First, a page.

Himachal minister picks holes in Road Transport & Road Safety Bill 2014

Shimla: Himachal Transport minister GS Bali expressed his opposition to removing some important provisions in the Motor Vehicles Act at a discussion of the National Road Safety Council held at Delhi where the discussion to overhaul it with the new proposed Road Transport and Road Safety Bill 2014 was held.

The minister pointed out that the drastic change of removing Chapter-6 from the main Act would not be in the interest of special category hill states like Himachal Pradesh that are solely dependent upon road transport for movement of people and many essential services.

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At the meeting presided over by Nitin Gadkari, union minister for road transport and highways Bali said, “Chapter-6 of the Motor Vehicles Act should not be removed as consumption of transport services was essential for certain categories and overall interest of development and poverty alleviation.

He added “no private operator would ever come forward to providing free travel facility to school children that has been introduced to reduce the dropout rate; and no private public carrier would provide concessional travel facilities to college and university students and to some other weaker sections of the society.”

Though he welcomed the participation of private sector in passenger transport service, the minister however pointed out that there was a role for PSU’s in transport as the state had experienced that private sector mostly operated in urban areas whereas in interior areas, where the passenger traffic is low, there generally were no takers.

Special provisions relating to State Road Transport Undertakings had been removed by creating the Omni bus provision of passenger transport vehicles (clubbing the stage carriage and contract carriage vehicles) which might be very difficult to implement, he said.

GS Bali
GS Bali

He added that it was also drastic to wipe out the provision containing conductor’s license in the old Act as it would also remove the need and position of the conductor in the transport operation.

Bali said that the jurisdiction of stage carriage and contract carriage operation should be clearly defined otherwise it could create havoc because if contract carriage vehicles entered the operation of stage carriage vehicles, the justification of having stage carriage vehicles might be totally eliminated.

Reacting on the removal of qualification of drivers from the draft bill, the minister said it also had serious implications in terms of road safety as with the introduction of latest technological developments in the automobile manufacturing, the skill requirement of a driver especially of a transport vehicle had increase manifold.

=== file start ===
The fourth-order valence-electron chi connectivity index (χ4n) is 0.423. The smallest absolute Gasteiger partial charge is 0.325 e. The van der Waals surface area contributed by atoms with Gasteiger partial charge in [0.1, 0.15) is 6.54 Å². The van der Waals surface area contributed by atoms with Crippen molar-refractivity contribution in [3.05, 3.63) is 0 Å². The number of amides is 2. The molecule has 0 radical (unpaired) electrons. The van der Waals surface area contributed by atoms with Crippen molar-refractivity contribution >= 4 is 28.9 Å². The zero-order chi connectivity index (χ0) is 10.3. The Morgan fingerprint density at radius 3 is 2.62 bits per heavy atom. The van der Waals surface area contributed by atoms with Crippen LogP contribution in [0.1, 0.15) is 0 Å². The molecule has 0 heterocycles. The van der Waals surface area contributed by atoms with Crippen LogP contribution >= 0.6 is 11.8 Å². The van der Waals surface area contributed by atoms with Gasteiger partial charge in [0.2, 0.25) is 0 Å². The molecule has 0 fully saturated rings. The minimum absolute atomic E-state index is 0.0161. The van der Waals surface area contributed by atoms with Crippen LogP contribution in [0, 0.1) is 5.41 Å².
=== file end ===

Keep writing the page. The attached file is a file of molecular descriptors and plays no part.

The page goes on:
He demanded for clearly specifying the detailed procedure of accident investigation adding that multiple factors involved in an accident, namely the driver, the vehicle, road, passenger and the weather conditions should be taken in to consideration during the investigation into any accident. He said handing over this task to a police inspector may not satisfy the requirement of a thorough investigation. 

He also stressed that there was need to make a clear provisions mandating revision of tariff rates on increase of diesel and other input prices.

Bali also mooted the need for bringing road management under the purview of Motor Vehicles Act as it was totally out of any legislative control.

While appreciating the efforts of the Union Transport Ministry for redrafting the entire Motor Vehicles Act and bringing road safety into the mainstream, he said this Act had become redundant keeping in view the technological developments and the market scenario.

He also appreciated the concept of introducing Vehicle Regulation & Road Safety Authority and National Transport Authority.

Bali was speaking in the 15th Meeting of National Road Safety Council (NRSC) and 36th Meeting of Transport Development Council (TDC) held at New Delhi last evening.

Ajay Mittal, Addl. Chief Secretary (Transport) and Dr. R.N.Batta, Director, Transport also attended the meeting.

As Editor, Ravinder Makhaik has nurtured Hill Post for over a decade. A chequered path had him drift from managing family owned apple orchards, to turning a documentary filmmaker, to a journalist - with India’s leading television networks and newspapers, to boot strapping in founding Start-Ups. He lives in Shimla.

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